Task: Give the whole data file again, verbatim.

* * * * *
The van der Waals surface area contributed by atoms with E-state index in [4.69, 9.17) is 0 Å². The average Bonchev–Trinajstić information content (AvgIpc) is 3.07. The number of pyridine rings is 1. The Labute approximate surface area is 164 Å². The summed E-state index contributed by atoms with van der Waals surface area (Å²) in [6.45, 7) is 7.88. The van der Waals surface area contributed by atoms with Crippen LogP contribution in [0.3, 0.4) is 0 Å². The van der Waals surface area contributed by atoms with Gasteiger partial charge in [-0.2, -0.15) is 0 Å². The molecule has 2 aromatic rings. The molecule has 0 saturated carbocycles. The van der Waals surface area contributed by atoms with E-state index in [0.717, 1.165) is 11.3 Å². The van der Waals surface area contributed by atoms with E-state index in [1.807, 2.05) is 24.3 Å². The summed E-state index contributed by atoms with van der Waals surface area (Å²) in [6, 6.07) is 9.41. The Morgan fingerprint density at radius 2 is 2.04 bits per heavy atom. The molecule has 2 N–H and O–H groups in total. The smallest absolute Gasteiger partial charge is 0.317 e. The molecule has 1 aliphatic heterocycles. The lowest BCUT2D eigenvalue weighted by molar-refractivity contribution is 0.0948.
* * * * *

The van der Waals surface area contributed by atoms with E-state index in [4.69, 9.17) is 0 Å². The average Bonchev–Trinajstić information content (AvgIpc) is 3.07. The number of pyridine rings is 1. The Labute approximate surface area is 164 Å². The summed E-state index contributed by atoms with van der Waals surface area (Å²) in [6.45, 7) is 7.88. The van der Waals surface area contributed by atoms with Crippen LogP contribution in [0.3, 0.4) is 0 Å². The van der Waals surface area contributed by atoms with Gasteiger partial charge in [-0.2, -0.15) is 0 Å². The molecule has 2 aromatic rings. The molecule has 0 saturated carbocycles. The van der Waals surface area contributed by atoms with E-state index in [0.717, 1.165) is 11.3 Å². The van der Waals surface area contributed by atoms with E-state index in [1.807, 2.05) is 24.3 Å². The summed E-state index contributed by atoms with van der Waals surface area (Å²) in [6, 6.07) is 9.41. The Morgan fingerprint density at radius 2 is 2.04 bits per heavy atom. The molecule has 2 N–H and O–H groups in total. The smallest absolute Gasteiger partial charge is 0.317 e. The molecule has 1 aliphatic heterocycles. The lowest BCUT2D eigenvalue weighted by molar-refractivity contribution is 0.0948.